Gruber to Apologize, Walk Back ‘Lack of Transparency’ Comments

Obamacare architect to deny he was an Obamacare architect at Tuesday hearing

Jonathan Gruber / AP
December 9, 2014

A controversial professor who helped devise Obamacare will apologize to a House committee on Tuesday and attempt to walk back comments about the law’s passage that he says were "uninformed" and "offensive."

"I would like to begin by apologizing sincerely for the offending comments that I made," Massachusetts Institute of Technology professor Jonathan Gruber will tell the House Committee on Oversight and Government Reform, according to an advance copy of his testimony obtained by the Washington Free Beacon.

Gruber’s comments refer to a series of videos that denigrated "the stupidity of the American voter" and referred in an offhand fashion to attempts to game the Congressional Budget Office’s fiscal score of the law as it worked its way through Congress.

"I know better. I knew better. I am embarrassed, and I am sorry," Gruber will tell the committee.

However, he will also attempt to backtrack claims that Obamacare only passed due to "a lack of transparency" in the legislative process.

"Let me be very clear: I do not think that the Affordable Care Act was passed in a non-transparent fashion," he will tell the committee.

"Reasonable people can disagree about the merits of [some of Obamacare’s revenue raising provisions], but it is completely clear that these issues were debated thoroughly during the drafting and passage of the ACA," he will say.

That is a marked departure from his comments since the law passed. "Lack of transparency is a huge political advantage," he said in one recently released video seized on by Obamacare opponents as evidence of Democrats’ legislative chicanery.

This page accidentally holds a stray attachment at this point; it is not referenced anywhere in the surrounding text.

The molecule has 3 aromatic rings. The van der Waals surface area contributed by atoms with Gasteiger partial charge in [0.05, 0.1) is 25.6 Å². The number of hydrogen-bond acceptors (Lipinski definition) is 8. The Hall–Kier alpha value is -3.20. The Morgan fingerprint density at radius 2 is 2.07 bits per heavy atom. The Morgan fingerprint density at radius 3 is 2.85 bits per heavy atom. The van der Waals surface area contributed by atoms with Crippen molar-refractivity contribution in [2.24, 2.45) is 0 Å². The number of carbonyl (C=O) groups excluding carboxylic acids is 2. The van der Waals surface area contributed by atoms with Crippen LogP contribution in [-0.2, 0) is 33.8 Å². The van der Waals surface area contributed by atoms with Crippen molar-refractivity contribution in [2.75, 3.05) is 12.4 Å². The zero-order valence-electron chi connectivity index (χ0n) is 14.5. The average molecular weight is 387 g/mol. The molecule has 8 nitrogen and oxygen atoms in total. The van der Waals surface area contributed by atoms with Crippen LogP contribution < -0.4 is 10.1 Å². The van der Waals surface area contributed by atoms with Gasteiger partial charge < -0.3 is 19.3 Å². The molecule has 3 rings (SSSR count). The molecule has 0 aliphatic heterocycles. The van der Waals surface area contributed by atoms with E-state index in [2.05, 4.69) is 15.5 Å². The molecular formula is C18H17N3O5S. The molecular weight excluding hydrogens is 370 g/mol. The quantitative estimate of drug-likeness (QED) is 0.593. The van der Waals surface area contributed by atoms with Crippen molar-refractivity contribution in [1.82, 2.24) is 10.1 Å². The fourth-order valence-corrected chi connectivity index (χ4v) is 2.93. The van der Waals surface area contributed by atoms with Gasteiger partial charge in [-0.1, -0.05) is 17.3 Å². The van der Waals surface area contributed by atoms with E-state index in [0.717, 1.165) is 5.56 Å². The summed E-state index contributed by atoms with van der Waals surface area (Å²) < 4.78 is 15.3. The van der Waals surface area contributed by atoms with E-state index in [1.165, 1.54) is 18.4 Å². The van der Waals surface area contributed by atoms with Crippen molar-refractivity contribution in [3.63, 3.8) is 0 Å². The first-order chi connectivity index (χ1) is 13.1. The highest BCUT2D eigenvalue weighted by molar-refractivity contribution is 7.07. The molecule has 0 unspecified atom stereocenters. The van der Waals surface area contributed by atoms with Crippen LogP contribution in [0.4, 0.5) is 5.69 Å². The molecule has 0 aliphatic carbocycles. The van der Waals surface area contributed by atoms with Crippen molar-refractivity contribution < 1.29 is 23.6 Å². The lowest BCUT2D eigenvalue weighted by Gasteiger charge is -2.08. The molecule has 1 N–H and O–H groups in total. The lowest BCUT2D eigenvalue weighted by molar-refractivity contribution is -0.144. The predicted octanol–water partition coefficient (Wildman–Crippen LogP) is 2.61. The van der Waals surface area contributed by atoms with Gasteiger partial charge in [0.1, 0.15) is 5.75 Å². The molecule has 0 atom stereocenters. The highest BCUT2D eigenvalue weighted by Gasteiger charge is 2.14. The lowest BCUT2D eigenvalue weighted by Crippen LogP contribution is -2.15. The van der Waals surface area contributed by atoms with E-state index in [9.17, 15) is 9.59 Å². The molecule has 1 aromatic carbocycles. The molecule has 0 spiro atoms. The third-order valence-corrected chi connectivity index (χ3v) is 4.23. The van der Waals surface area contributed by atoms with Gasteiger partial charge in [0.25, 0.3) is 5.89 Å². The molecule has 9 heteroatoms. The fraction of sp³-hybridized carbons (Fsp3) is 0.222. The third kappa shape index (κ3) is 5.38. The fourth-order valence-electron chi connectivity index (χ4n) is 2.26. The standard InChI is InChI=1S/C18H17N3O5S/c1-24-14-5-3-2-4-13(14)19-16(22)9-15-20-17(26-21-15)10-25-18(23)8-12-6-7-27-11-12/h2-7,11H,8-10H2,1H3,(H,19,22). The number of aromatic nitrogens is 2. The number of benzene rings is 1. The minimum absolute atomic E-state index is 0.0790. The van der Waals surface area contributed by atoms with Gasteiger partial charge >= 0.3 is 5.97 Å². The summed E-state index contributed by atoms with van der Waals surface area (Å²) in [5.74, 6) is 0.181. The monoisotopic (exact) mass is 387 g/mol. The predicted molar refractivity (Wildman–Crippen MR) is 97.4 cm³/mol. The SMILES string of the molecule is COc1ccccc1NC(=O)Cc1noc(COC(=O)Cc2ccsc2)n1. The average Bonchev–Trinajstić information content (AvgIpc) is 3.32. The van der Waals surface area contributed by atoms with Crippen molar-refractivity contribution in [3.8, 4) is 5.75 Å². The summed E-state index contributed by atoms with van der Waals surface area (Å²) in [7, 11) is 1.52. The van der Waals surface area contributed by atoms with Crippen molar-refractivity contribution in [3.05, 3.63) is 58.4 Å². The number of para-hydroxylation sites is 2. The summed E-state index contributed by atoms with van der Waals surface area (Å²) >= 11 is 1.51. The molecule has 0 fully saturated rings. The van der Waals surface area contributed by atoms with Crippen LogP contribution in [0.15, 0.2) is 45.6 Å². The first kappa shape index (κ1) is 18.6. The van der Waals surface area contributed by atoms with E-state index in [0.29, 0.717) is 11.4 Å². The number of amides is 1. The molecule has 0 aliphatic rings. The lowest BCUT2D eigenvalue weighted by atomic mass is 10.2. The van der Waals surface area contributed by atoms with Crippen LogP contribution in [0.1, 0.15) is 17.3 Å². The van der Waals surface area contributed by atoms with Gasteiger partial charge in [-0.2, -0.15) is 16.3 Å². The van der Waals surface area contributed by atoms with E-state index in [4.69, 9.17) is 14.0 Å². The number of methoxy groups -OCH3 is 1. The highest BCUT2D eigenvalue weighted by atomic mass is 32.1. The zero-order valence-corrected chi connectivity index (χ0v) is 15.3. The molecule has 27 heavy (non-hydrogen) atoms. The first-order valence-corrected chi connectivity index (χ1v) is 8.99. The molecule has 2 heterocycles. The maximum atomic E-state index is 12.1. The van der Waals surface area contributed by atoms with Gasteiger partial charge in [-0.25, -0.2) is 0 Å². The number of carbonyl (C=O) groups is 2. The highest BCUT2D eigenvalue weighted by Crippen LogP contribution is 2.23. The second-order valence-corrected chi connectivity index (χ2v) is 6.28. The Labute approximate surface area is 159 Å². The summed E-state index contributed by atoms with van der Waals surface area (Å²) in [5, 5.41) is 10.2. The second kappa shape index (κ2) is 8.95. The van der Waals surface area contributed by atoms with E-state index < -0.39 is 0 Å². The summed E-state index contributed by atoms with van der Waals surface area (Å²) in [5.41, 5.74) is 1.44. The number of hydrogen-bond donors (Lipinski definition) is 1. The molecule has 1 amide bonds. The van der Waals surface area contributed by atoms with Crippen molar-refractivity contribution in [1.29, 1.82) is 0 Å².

Gruber’s testimony will not address his relationship with the Department of Health and Human Services in 2009 and 2010 that critics say presented his macroeconomic analyses of the law as objective even though he was on the department’s payroll.

HHS, the White House, congressional Democrats, and numerous Obamacare supporters in the media touted Gruber’s analyses as definitive evidence of Obamacare’s positive fiscal impacts.

Neither Gruber nor the administration disclosed that he was being paid hundreds of thousands of dollars by HHS to act as an adviser during Obamacare’s legislative stages.

During his Tuesday testimony Gruber will also attempt to head off arguments that the law was written to provide health insurance subsidies only through insurance exchanges established by the various states.

That question is at the heart of an ongoing Supreme Court case that could invalidate subsidies offered in exchanges offered by the federal government. Obamacare supporters say the provision was simply a drafting error. Others say HHS must abide by the law as written.

"I think what’s important to remember politically about this, is if you’re a state and you don’t set up an Exchange, that means your citizens don’t get their tax credits," Gruber said in 2012.

He will walk back those comments on Tuesday.

"I have a long-standing and well-documented belief that health care reform legislation in general, and the ACA in particular, must include mechanisms for residents in all states to obtain tax credits," he will tell the committee.

Gruber’s critics say his explanation is wanting.

"Gruber new claim that he was referring to only the hypothetical in which no federal exchange is built is the biggest whopper of a lie yet from a boastful master of deception," said Phil Kerpen, president of the conservative group American Commitment, which has criticized the MIT professor’s recently released statements.

"He expressly said on two occasions and clearly implied on at least five others that tax credits depended on state exchanges. Full stop," Kerpen said in an email. "His new proviso is as laughably false as when Obama re-explained 'you can keep your plan' with 'if it hasn't changed' after mass cancellations hit."

Despite numerous press reports referring to Gruber as an "architect" of Obamacare, he will dispute that moniker at today’s hearing.